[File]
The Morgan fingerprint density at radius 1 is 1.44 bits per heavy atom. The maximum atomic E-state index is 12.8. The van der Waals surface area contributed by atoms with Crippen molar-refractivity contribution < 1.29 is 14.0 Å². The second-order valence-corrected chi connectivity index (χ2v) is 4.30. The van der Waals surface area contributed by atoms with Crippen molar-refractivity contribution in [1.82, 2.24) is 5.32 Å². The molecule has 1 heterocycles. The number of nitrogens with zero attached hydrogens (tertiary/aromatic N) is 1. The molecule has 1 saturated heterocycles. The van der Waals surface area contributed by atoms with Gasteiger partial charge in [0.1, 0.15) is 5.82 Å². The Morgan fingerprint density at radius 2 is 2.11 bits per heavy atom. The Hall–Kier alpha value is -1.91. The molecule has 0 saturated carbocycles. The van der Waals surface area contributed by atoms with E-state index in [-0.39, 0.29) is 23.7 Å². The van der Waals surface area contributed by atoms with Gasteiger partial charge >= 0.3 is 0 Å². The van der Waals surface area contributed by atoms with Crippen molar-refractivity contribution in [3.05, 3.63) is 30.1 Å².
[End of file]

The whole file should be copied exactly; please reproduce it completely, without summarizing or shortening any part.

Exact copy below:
The Morgan fingerprint density at radius 1 is 1.44 bits per heavy atom. The maximum atomic E-state index is 12.8. The van der Waals surface area contributed by atoms with Crippen molar-refractivity contribution < 1.29 is 14.0 Å². The second-order valence-corrected chi connectivity index (χ2v) is 4.30. The van der Waals surface area contributed by atoms with Crippen molar-refractivity contribution in [1.82, 2.24) is 5.32 Å². The molecule has 1 heterocycles. The number of nitrogens with zero attached hydrogens (tertiary/aromatic N) is 1. The molecule has 1 saturated heterocycles. The van der Waals surface area contributed by atoms with Gasteiger partial charge in [0.1, 0.15) is 5.82 Å². The Morgan fingerprint density at radius 2 is 2.11 bits per heavy atom. The Hall–Kier alpha value is -1.91. The molecule has 0 saturated carbocycles. The van der Waals surface area contributed by atoms with E-state index in [-0.39, 0.29) is 23.7 Å². The van der Waals surface area contributed by atoms with Gasteiger partial charge >= 0.3 is 0 Å². The van der Waals surface area contributed by atoms with Crippen molar-refractivity contribution in [3.05, 3.63) is 30.1 Å².